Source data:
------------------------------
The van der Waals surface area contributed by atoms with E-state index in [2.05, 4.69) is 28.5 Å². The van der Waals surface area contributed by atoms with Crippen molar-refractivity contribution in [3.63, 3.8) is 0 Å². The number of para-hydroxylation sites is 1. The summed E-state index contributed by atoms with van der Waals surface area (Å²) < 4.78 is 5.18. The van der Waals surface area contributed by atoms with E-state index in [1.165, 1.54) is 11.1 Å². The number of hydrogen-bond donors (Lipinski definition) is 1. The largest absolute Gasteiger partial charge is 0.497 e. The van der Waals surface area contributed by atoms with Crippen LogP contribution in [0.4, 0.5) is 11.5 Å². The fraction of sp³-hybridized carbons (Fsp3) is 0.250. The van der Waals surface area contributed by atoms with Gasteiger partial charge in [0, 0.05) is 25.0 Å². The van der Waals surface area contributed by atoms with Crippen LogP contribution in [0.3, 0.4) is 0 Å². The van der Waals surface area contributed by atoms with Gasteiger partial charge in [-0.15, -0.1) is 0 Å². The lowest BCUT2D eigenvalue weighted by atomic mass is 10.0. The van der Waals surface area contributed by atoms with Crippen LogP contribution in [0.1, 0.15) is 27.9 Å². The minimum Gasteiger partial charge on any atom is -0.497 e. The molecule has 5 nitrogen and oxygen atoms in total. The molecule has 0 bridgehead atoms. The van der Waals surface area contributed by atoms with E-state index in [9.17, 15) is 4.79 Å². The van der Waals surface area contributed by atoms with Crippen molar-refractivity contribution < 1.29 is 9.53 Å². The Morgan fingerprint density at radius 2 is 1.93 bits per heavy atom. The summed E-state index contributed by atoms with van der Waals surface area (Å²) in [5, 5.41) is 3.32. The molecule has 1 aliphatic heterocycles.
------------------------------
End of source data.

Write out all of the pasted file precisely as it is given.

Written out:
The van der Waals surface area contributed by atoms with E-state index in [2.05, 4.69) is 28.5 Å². The van der Waals surface area contributed by atoms with Crippen molar-refractivity contribution in [3.63, 3.8) is 0 Å². The number of para-hydroxylation sites is 1. The summed E-state index contributed by atoms with van der Waals surface area (Å²) < 4.78 is 5.18. The van der Waals surface area contributed by atoms with E-state index in [1.165, 1.54) is 11.1 Å². The number of hydrogen-bond donors (Lipinski definition) is 1. The largest absolute Gasteiger partial charge is 0.497 e. The van der Waals surface area contributed by atoms with Crippen LogP contribution in [0.4, 0.5) is 11.5 Å². The fraction of sp³-hybridized carbons (Fsp3) is 0.250. The van der Waals surface area contributed by atoms with Gasteiger partial charge in [0, 0.05) is 25.0 Å². The van der Waals surface area contributed by atoms with Crippen LogP contribution in [0.3, 0.4) is 0 Å². The van der Waals surface area contributed by atoms with Gasteiger partial charge in [-0.15, -0.1) is 0 Å². The lowest BCUT2D eigenvalue weighted by atomic mass is 10.0. The van der Waals surface area contributed by atoms with Crippen LogP contribution in [0.1, 0.15) is 27.9 Å². The minimum Gasteiger partial charge on any atom is -0.497 e. The molecule has 5 nitrogen and oxygen atoms in total. The molecule has 0 bridgehead atoms. The van der Waals surface area contributed by atoms with E-state index in [9.17, 15) is 4.79 Å². The van der Waals surface area contributed by atoms with Crippen molar-refractivity contribution < 1.29 is 9.53 Å². The Morgan fingerprint density at radius 2 is 1.93 bits per heavy atom. The summed E-state index contributed by atoms with van der Waals surface area (Å²) in [5, 5.41) is 3.32. The molecule has 1 aliphatic heterocycles.